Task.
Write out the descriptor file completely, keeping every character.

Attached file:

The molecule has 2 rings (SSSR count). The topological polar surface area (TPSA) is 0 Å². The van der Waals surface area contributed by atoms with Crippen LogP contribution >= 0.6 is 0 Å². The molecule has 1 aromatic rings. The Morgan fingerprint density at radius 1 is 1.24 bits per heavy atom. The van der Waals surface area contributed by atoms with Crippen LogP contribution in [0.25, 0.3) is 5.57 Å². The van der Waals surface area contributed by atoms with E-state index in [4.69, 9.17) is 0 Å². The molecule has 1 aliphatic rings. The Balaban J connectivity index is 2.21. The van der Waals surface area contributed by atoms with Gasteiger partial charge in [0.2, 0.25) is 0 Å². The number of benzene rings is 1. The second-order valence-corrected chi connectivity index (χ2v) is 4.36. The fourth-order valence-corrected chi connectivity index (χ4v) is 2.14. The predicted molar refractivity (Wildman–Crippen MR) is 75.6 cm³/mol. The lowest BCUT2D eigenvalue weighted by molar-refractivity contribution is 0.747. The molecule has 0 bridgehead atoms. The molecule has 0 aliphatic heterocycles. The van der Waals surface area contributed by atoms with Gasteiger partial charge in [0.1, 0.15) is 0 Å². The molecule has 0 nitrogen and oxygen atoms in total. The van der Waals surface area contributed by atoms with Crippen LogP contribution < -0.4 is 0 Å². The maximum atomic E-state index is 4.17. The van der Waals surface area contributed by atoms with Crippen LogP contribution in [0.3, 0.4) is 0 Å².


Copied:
The molecule has 2 rings (SSSR count). The topological polar surface area (TPSA) is 0 Å². The van der Waals surface area contributed by atoms with Crippen LogP contribution >= 0.6 is 0 Å². The molecule has 1 aromatic rings. The Morgan fingerprint density at radius 1 is 1.24 bits per heavy atom. The van der Waals surface area contributed by atoms with Crippen LogP contribution in [0.25, 0.3) is 5.57 Å². The van der Waals surface area contributed by atoms with E-state index in [4.69, 9.17) is 0 Å². The molecule has 1 aliphatic rings. The Balaban J connectivity index is 2.21. The van der Waals surface area contributed by atoms with Gasteiger partial charge in [0.2, 0.25) is 0 Å². The number of benzene rings is 1. The second-order valence-corrected chi connectivity index (χ2v) is 4.36. The fourth-order valence-corrected chi connectivity index (χ4v) is 2.14. The predicted molar refractivity (Wildman–Crippen MR) is 75.6 cm³/mol. The lowest BCUT2D eigenvalue weighted by molar-refractivity contribution is 0.747. The molecule has 0 bridgehead atoms. The molecule has 0 aliphatic heterocycles. The van der Waals surface area contributed by atoms with Gasteiger partial charge in [0.1, 0.15) is 0 Å². The molecule has 0 nitrogen and oxygen atoms in total. The van der Waals surface area contributed by atoms with Crippen LogP contribution < -0.4 is 0 Å². The maximum atomic E-state index is 4.17. The van der Waals surface area contributed by atoms with Crippen LogP contribution in [0.3, 0.4) is 0 Å².